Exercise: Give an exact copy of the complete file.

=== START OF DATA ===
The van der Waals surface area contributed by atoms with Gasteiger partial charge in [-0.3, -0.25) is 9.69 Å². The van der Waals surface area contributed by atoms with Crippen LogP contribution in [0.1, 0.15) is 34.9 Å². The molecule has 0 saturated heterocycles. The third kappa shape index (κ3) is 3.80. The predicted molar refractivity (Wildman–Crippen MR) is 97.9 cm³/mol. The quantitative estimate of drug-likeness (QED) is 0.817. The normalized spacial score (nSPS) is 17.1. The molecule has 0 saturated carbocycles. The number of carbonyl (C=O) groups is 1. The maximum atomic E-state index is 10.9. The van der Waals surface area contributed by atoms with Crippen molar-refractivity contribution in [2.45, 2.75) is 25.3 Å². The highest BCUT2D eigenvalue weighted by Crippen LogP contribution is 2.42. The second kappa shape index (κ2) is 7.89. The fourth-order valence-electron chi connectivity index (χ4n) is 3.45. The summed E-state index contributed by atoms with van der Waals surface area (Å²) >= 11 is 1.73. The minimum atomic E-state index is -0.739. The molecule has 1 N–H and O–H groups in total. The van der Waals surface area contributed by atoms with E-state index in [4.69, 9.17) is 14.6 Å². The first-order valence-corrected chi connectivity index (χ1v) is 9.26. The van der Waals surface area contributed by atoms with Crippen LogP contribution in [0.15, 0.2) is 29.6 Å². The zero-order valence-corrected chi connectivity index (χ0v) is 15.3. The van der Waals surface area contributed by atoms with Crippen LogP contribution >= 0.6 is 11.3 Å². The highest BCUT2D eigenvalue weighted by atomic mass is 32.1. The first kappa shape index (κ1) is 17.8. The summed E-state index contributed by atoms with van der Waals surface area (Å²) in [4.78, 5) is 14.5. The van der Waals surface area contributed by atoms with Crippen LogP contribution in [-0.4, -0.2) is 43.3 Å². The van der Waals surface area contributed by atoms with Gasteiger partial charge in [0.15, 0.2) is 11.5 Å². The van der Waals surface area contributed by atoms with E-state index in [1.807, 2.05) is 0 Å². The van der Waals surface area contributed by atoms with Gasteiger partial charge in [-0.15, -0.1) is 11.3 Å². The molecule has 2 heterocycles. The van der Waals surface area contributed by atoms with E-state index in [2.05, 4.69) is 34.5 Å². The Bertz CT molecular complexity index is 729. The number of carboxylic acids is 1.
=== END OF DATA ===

The van der Waals surface area contributed by atoms with Gasteiger partial charge in [-0.3, -0.25) is 9.69 Å². The van der Waals surface area contributed by atoms with Crippen LogP contribution in [0.1, 0.15) is 34.9 Å². The molecule has 0 saturated heterocycles. The third kappa shape index (κ3) is 3.80. The predicted molar refractivity (Wildman–Crippen MR) is 97.9 cm³/mol. The quantitative estimate of drug-likeness (QED) is 0.817. The normalized spacial score (nSPS) is 17.1. The molecule has 0 saturated carbocycles. The number of carbonyl (C=O) groups is 1. The maximum atomic E-state index is 10.9. The van der Waals surface area contributed by atoms with Crippen molar-refractivity contribution in [2.45, 2.75) is 25.3 Å². The highest BCUT2D eigenvalue weighted by Crippen LogP contribution is 2.42. The second kappa shape index (κ2) is 7.89. The fourth-order valence-electron chi connectivity index (χ4n) is 3.45. The summed E-state index contributed by atoms with van der Waals surface area (Å²) >= 11 is 1.73. The minimum atomic E-state index is -0.739. The molecule has 1 N–H and O–H groups in total. The van der Waals surface area contributed by atoms with E-state index in [4.69, 9.17) is 14.6 Å². The first-order valence-corrected chi connectivity index (χ1v) is 9.26. The van der Waals surface area contributed by atoms with Crippen LogP contribution in [0.15, 0.2) is 29.6 Å². The zero-order valence-corrected chi connectivity index (χ0v) is 15.3. The van der Waals surface area contributed by atoms with Crippen LogP contribution >= 0.6 is 11.3 Å². The highest BCUT2D eigenvalue weighted by atomic mass is 32.1. The first kappa shape index (κ1) is 17.8. The summed E-state index contributed by atoms with van der Waals surface area (Å²) in [4.78, 5) is 14.5. The van der Waals surface area contributed by atoms with Crippen LogP contribution in [-0.4, -0.2) is 43.3 Å². The van der Waals surface area contributed by atoms with Gasteiger partial charge in [0.15, 0.2) is 11.5 Å². The van der Waals surface area contributed by atoms with E-state index in [1.807, 2.05) is 0 Å². The van der Waals surface area contributed by atoms with Gasteiger partial charge in [-0.15, -0.1) is 11.3 Å². The molecule has 2 heterocycles. The van der Waals surface area contributed by atoms with E-state index in [2.05, 4.69) is 34.5 Å². The Bertz CT molecular complexity index is 729. The number of carboxylic acids is 1.